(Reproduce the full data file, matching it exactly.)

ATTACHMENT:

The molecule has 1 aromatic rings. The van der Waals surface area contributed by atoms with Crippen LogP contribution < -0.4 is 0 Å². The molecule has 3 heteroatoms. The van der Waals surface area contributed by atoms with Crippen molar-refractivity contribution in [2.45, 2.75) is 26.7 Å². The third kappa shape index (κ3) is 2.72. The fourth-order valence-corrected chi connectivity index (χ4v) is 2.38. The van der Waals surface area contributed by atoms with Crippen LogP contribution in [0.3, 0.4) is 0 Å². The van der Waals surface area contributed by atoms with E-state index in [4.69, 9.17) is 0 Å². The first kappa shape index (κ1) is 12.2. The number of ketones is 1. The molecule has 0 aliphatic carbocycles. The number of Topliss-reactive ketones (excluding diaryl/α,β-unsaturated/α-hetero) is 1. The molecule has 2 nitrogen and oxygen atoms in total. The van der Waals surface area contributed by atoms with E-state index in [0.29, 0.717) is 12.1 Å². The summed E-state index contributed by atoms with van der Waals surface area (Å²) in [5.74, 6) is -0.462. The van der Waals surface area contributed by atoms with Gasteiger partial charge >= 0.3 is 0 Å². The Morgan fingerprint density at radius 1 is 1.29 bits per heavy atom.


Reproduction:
The molecule has 1 aromatic rings. The van der Waals surface area contributed by atoms with Crippen LogP contribution < -0.4 is 0 Å². The molecule has 3 heteroatoms. The van der Waals surface area contributed by atoms with Crippen molar-refractivity contribution in [2.45, 2.75) is 26.7 Å². The third kappa shape index (κ3) is 2.72. The fourth-order valence-corrected chi connectivity index (χ4v) is 2.38. The van der Waals surface area contributed by atoms with Crippen LogP contribution in [0.3, 0.4) is 0 Å². The van der Waals surface area contributed by atoms with E-state index in [4.69, 9.17) is 0 Å². The first kappa shape index (κ1) is 12.2. The number of ketones is 1. The molecule has 0 aliphatic carbocycles. The number of Topliss-reactive ketones (excluding diaryl/α,β-unsaturated/α-hetero) is 1. The molecule has 2 nitrogen and oxygen atoms in total. The van der Waals surface area contributed by atoms with E-state index in [0.29, 0.717) is 12.1 Å². The summed E-state index contributed by atoms with van der Waals surface area (Å²) in [5.74, 6) is -0.462. The van der Waals surface area contributed by atoms with Gasteiger partial charge >= 0.3 is 0 Å². The Morgan fingerprint density at radius 1 is 1.29 bits per heavy atom.